I love taking sets of photos that seemingly have a dialogue with one another. For the Weekly Photo Challenge, I picked two pairs that dialogue both with each other, and show an unspoken dialogue between art and patron.

My problem is that I don’t know how to present them. Should it be by mood, with the seriousness of the sunglasses wearers meeting each others’ eyes contrastred with the whimsy of the second pair? Louis Armstrong is clearly amused by the silliness of his mural counterpart on behalf of the unsuspecting pedestrians, and the security grates pull the second pair of photos together.

*The two bottom murals were painted by El Nino de las Pinturas, Raúl Ruiz.

Dialogue1 Dialogue2


Or perhaps I should pair them by tonal values, Louis’s and Martin’s greys matching each other, and the warm earth tones of the Spanish buildings complementing one another. I think I prefer the top pairings, as the tones form pleasing diagonals. What do you think?

Dialogue3 Dialogue4



At the suggestion of another photographer, Tim Allen, I’ve posted the following sequence. I like it! Thanks, Tim.




22 thoughts on “Dialogue

  1. If they were presented in a gallery I would hang them in the following order, 1. Armstrong, 2. Woman Walking, 3. MLK, 4. Mural. The reason for this is that Armstrong would be looking at the women walking, the woman walking counter poses the man on the left side of the MLK photo, and the blues in the mural image picks up the blue in the MLK photo. If I had these on a wall in front of me and I could move them around this sequence might change. Either way, the images are strong with the MLK being the stingiest for me. I like the composition and has a strong narrative quality of it. I hope you have a chance to install these.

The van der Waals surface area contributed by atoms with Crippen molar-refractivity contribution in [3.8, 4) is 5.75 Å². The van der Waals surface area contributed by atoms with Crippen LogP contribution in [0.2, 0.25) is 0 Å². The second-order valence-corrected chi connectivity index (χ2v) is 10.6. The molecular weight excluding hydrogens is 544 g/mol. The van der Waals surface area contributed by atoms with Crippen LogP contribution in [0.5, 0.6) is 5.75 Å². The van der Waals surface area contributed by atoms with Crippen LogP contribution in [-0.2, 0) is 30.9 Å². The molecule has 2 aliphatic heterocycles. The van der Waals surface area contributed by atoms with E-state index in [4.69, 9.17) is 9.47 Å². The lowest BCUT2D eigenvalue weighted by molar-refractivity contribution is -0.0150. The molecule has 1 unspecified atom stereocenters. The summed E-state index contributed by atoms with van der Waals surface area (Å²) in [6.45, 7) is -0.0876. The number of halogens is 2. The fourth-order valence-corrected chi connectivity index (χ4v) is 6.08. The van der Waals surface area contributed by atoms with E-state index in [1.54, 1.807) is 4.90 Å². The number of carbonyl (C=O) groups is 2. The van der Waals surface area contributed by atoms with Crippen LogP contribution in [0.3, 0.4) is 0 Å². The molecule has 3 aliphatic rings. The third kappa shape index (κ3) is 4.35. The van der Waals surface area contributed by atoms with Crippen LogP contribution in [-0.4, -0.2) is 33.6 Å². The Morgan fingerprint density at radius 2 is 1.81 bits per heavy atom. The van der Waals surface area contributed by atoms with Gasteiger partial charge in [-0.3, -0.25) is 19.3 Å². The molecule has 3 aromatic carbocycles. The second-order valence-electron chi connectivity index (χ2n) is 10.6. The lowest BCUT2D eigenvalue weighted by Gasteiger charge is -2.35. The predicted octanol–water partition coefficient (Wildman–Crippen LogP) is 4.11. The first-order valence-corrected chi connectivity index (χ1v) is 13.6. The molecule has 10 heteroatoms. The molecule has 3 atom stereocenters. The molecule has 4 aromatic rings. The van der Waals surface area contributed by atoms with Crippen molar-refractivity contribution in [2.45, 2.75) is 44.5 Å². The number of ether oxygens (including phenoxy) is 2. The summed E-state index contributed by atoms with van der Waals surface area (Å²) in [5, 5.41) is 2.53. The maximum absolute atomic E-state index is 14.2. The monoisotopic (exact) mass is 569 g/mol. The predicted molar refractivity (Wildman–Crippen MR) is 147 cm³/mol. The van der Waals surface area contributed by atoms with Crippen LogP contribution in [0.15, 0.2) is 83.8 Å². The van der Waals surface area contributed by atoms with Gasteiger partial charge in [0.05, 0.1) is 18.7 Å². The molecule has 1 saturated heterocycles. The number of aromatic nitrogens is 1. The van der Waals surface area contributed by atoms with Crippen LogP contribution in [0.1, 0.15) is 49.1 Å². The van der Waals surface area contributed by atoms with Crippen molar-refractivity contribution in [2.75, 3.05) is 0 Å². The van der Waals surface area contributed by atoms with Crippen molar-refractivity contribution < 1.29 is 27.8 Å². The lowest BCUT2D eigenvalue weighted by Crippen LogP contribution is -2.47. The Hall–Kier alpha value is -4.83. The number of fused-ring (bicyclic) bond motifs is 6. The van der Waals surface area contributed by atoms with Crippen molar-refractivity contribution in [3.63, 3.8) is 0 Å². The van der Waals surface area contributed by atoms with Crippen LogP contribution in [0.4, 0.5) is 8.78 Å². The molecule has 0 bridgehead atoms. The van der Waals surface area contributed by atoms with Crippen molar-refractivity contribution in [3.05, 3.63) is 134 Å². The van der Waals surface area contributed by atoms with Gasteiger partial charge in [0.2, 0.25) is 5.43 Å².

2. I like the vertical tonal arrangement too. It’s pleasing to the eye for a number of reasons, in part because we are used to reading from left to right, so black and white into colour seems like a natural progression. Similar techniques are used in advertising to help draw the viewer’s eye. Personally I would have swapped the bottom with the top pair, as the point of focus in the lower pair creates the pinnacle of a triangle when all shots are arranged together.


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